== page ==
Globalization vs. isolation for American business
By Gil Cisneros
The Chamber of the Americas participants have been in an ongoing conversation about the future of international trade and business, especially as it relates to the Western Hemisphere, an area that has been largely neglected as our country attempts to reestablish its economic footing after the Great Recession and engages in a war on terror centered in Afghanistan, the Middle East and Europe as well as at home.
The energy and treasure required to address these epic issues along with a continuing historic change in the American demographic landscape is creating a politically divided nation and major tensions related to the role of U.S. leadership in the world.
One of the topics of conversation raised during our recent presidential campaigns is whether this country should take a step back from its predominant role in the world and focus more on an America First agenda that requires that we retrench to more exclusively national interests as opposed to favoring the economic development of other nations with the view toward creating better customers for our goods and services. One such topic, which would have substantial economic impact on the United States and our neighbors to the north and south, is the 1994 North American Free Trade Agreement already put on the table by the incoming administration.
The American divorce from Britain in the 18th Century was also a separation from mercantilism, the British form of capitalism at the time. As the country’s democracy grew, so did its belief in capitalism and the practice of private ownership of goods, services and the means of production.
The two notions were the principle ideologies exported by the United States as it became a world economic and military power. In the process, Americans and others realized that both democracy and capitalism needed to grow around the world in order to create greater political freedom for people and free economic markets for the business community.
For America, trade agreements have had the intention of increasing economic prosperity, particularly in the third world, so that these countries in turn can afford to buy our goods and services. This practice also adheres to an understanding that capitalism has to grow constantly because it has a major role in underpinning political freedom and free enterprise.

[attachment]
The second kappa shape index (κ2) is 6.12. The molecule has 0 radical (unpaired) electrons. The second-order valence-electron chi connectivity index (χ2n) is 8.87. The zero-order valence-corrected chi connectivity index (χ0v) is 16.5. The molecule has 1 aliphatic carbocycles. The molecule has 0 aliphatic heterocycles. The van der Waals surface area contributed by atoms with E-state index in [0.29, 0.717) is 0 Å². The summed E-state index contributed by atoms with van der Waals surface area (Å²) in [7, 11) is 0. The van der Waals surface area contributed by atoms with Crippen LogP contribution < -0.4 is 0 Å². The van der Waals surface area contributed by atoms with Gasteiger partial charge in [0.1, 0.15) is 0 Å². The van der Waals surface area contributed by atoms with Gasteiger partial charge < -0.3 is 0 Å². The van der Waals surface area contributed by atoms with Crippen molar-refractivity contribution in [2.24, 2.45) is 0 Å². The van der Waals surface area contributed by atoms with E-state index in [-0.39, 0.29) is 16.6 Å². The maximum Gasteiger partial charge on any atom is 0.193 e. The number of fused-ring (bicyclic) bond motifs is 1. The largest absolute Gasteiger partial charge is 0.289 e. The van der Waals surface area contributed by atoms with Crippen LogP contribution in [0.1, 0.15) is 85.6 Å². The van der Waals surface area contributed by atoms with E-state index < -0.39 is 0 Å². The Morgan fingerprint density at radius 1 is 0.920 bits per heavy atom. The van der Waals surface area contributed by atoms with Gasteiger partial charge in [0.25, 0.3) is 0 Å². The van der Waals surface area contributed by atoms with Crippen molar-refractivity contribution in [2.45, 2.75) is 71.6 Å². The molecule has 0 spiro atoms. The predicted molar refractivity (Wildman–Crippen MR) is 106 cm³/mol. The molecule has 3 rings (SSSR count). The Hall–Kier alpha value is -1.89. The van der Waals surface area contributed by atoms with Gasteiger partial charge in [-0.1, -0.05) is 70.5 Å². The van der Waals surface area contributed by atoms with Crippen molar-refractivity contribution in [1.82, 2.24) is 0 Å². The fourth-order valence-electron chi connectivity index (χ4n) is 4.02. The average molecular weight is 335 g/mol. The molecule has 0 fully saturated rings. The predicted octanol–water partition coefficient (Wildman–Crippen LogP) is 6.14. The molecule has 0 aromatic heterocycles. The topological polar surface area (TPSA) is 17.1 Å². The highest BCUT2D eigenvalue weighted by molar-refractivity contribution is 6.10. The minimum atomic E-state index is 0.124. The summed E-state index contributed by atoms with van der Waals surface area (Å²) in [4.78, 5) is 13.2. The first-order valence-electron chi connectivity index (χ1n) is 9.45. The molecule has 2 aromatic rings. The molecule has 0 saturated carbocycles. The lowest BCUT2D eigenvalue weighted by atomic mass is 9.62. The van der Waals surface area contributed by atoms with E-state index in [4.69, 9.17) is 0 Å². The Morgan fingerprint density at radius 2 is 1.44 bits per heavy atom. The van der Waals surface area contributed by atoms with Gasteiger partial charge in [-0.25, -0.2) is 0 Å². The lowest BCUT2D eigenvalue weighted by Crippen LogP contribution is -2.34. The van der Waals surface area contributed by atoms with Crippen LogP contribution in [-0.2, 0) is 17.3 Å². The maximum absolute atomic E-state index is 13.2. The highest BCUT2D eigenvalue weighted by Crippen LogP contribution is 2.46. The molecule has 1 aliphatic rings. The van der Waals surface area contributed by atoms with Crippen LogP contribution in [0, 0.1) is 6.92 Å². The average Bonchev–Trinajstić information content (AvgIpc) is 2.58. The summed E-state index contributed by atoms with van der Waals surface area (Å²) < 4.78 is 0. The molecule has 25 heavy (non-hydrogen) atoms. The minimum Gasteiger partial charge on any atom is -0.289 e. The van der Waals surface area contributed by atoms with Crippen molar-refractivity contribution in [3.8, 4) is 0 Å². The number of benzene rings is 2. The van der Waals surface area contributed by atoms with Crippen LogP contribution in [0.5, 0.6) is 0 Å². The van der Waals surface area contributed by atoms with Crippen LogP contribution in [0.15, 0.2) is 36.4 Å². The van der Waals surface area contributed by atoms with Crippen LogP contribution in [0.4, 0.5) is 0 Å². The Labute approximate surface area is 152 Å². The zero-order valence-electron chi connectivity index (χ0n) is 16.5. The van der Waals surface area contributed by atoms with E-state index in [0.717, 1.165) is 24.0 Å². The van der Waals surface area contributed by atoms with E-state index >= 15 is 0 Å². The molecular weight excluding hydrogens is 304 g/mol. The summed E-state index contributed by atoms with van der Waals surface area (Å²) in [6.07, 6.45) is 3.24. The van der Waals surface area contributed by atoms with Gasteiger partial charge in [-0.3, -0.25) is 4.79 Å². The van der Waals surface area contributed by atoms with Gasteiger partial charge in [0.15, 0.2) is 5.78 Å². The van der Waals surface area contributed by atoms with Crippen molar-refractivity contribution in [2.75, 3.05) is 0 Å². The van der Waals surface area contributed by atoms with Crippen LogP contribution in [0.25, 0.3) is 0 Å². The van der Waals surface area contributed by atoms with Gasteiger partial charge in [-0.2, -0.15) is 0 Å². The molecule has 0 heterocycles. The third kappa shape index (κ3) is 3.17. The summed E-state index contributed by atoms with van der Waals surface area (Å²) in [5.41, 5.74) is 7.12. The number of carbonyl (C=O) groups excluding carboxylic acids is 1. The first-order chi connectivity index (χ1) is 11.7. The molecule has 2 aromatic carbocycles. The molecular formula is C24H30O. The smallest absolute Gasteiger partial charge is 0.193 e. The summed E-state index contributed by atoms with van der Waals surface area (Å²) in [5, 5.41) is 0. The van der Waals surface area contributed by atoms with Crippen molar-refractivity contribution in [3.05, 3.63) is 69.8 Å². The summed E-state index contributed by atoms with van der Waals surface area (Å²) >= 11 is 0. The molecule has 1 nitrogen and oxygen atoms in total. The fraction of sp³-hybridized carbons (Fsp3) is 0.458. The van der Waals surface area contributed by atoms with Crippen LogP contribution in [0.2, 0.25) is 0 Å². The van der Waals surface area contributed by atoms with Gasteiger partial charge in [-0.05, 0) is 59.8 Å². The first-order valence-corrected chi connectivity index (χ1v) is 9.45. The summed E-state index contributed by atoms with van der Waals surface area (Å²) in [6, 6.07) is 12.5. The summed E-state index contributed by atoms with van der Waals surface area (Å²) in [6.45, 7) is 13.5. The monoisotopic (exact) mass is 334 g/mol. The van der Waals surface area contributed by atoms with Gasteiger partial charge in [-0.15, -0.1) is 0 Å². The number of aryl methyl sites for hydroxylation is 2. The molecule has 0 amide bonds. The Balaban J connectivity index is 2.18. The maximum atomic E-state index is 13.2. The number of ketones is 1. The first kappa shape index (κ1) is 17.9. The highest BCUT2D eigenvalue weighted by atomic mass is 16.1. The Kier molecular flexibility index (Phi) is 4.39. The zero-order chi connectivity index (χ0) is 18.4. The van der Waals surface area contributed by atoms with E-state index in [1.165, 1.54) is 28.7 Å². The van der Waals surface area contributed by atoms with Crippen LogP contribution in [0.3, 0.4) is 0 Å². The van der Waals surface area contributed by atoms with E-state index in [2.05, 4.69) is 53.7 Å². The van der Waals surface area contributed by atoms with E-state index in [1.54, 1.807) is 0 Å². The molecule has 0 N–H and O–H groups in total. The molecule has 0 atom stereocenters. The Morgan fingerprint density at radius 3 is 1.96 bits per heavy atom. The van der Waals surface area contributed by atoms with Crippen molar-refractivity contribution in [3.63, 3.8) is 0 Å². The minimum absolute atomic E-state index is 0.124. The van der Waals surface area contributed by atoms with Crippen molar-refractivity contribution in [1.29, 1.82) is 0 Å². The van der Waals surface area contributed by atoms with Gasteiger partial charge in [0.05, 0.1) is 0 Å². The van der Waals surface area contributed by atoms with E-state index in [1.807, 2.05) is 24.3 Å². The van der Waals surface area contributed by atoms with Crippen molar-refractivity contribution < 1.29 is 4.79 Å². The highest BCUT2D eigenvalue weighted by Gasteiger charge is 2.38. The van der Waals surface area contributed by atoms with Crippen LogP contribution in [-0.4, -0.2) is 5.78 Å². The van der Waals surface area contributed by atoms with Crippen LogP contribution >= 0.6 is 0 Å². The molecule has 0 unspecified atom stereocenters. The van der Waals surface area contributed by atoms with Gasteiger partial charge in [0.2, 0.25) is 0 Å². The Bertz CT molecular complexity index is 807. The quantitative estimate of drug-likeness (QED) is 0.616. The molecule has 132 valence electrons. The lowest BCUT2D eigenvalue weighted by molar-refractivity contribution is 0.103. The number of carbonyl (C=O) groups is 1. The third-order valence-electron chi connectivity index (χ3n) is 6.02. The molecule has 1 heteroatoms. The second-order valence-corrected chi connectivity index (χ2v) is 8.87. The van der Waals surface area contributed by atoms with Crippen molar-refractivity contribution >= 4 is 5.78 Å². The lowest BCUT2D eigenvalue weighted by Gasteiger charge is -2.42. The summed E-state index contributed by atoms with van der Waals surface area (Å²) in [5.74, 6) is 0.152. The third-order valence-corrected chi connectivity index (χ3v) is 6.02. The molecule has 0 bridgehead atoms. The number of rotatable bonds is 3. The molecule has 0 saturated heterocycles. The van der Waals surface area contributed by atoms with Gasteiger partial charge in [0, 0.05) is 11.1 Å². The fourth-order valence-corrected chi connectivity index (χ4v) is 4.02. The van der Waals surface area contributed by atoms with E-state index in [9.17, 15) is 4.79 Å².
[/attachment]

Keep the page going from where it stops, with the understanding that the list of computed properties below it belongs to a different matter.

The United States currently has 23 operating agreements around the world and 23 in the proposal stage. It is also party to 17 agreements in the care of the World Trade Organization to ensure fairness in trade relations.
The conversation about America withdrawing in part from its economic leadership in the world needs to take this history into consideration. More than that, the U.S. is increasingly being challenged in this regard by Eastern Asia.
Some years ago, there was a world economic conference in Santa Fe, New Mexico. The entryway to one of the workshops had the following note on the doorway: “If China and India are not in your present, you have no future.”
This note on the doorway represents a powerful message about the future role of the United States in Asia and the Pacific, where three of the five most powerful world economies are located. The pivot to Asia and the Pacific represented by the Trans-Pacific Partnership agreement is currently caught up in the division between globalization and isolation.
As important as it is to fight the war on terror around the world and in the United States, we should also be in a position to provide economic and security leadership in Asia and the Pacific Rim. Withdrawing from the world stage can also lead to the United States becoming a lessor economic and military power.
The tensions created by those who believe in globalism and those who believe that we should do less in the world has economic and security ramifications that we should take seriously. We should come together with compassion, bringing to mind the face and heart of all humanity and its effect on this and future generations throughout the international community.
• Gil Cisneros is chairman and CEO of the Chamber of the Americas.